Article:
The Alabama Convention was not harmonious. Some seriously discordant notes were heard. The Union element was not inclined to yield every thing without a struggle. There was a minority report on secession; and many men were favorable to postponing action altogether, until the 4th of March, with the hope of preserving the Union. So doubtful was the final result, that, so late as the 17th, a dispatch was sent by telegraph to the Alabama delegation in Congress, to retain their seats until further advised. This opposition exasperated the ultra-secessionists, and they became very violent. When, in the debate that followed the presentation of the two reports, Nicholas Davis, of Huntsville, in northern Alabama, declared his belief that the people of that section would not submit to any disunion schemes of the Convention, William L. Yancey, whose business for many months had been to "fire the Southern heart and precipitate the Cotton States into revolution," sprang to his feet, denounced the people of northern Alabama as "Tories, traitors, and rebels," and said they ought to be coerced into submission. This high criminal, who had talked so defiantly about the sin of "coercion" on the part of the National Government, when its authority was resisted, was now ready to use brute force to coerce Union-loving and loyal men into submission to the treasonable schemes of a few politicians assembled in convention! Mr. Davis was not intimidated by Yancey's bluster, but calmly assured the conspirators that the people of his section would be ready to meet their enemies on the line, and decide the issue at the point of the bayonet.


The final vote on the Ordinance of Secession was taken at about two o'clock on the 11th, and resulted in sixty-one ayes to thirtynine noes. This result created great joy. An immense mass meeting was held in front of the State House in Montgomery, during the afternoon; and weak-kneed "Co-operationists," carried away by the popular enthusiasm, pledged their constituents to a support of the ordinance. A secession flag, which the women of Montgomery had pre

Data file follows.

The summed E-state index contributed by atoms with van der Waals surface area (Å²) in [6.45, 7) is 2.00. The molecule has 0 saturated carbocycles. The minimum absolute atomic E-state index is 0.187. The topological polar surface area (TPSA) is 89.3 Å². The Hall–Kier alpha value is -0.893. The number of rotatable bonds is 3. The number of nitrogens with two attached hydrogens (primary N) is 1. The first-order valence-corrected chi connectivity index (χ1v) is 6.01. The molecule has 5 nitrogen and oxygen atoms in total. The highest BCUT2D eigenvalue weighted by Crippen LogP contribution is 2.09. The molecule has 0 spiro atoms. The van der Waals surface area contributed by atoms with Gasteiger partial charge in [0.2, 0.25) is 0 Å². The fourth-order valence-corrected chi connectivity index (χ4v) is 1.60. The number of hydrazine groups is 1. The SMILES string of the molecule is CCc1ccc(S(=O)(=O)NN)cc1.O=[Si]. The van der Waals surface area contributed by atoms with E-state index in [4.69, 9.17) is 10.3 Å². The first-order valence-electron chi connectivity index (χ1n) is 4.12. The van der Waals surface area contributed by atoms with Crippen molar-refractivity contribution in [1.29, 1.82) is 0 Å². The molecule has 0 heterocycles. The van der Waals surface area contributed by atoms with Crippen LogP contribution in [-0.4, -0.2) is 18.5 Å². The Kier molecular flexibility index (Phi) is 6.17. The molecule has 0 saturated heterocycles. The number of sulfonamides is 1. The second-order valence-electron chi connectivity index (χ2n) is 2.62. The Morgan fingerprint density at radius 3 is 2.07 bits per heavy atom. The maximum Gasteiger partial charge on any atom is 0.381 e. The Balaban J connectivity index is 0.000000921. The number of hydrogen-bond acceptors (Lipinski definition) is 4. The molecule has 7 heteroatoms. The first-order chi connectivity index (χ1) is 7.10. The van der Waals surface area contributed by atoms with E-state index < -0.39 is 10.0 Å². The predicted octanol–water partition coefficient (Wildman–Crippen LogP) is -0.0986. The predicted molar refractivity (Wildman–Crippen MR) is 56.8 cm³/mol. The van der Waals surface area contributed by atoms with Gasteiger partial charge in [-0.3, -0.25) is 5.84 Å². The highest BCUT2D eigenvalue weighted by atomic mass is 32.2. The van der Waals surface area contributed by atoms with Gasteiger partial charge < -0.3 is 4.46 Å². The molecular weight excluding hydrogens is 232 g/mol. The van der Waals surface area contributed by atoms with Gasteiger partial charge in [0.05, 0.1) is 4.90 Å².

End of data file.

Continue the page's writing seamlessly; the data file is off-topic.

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January, 1861.




sented to the Convention, was raised over the Capitol, amidst the firing of cannon, the ringing of bells, and the shouts of the multitude. There was no less excitement in Mobile, whither the news went with lightning speed. It continued until late at night, and was intensified by intelligence of the socalled secession of Florida. Government Street was filled with jubilant people of both sexes. They gathered in a dense crowd around a secession pole" that had been erected at the foot of the street, from the top of which a "Southern banner" was displayed. A hundred and one guns were fired in honor of Alabama, and fifteen in praise of Florida. The bells rang out merrily, and all business ceased. The crowd formed in procession, and followed a band of music, that played the "Southern Marseillaise," to the Custom House, over which waved a Lone-star flag. On all sides was seen the fluttering of women's handkerchiefs, and the voices of men speaking to surging crowds were heard, while the military thronged the public square and there fired salvos of artillery. At night the city blazed with fireworks of every description; and the most popular pieces of all were the "Southern Cross" and the "Lone Star.""


When the excitement of the hour was over, the Convention resumed its sittings. From beginning to end, these were in secret, and the public were indulged with only a crumb of intelligence that fell occasionally from the table of the conclave. It leaked out, however, that the Union feeling in the Convention was potently mischievous toward the ultra-secessionists, and that several delegates absolutely refused to sign the Ordinance, unless its action should be postponed until the 4th of March.

The Convention adjourned on the 30th of January until the 4th of March, after having resolved against the opening of the African Slave-trade, and making provision for the due execution of the Ordinance of Secession. At the close of the session, the President (Brooks) said: "The people of Alabama are now independent; sink or swim, live or die, they will continue free, sovereign, and independent. Dismiss the idea of a reconstruction of the old Union, now and forever." Soon afterward, Thomas J. Judge was appointed a commissioner to negotiate with the National Government for the surrender of forts and other property to the authorities of Alabama.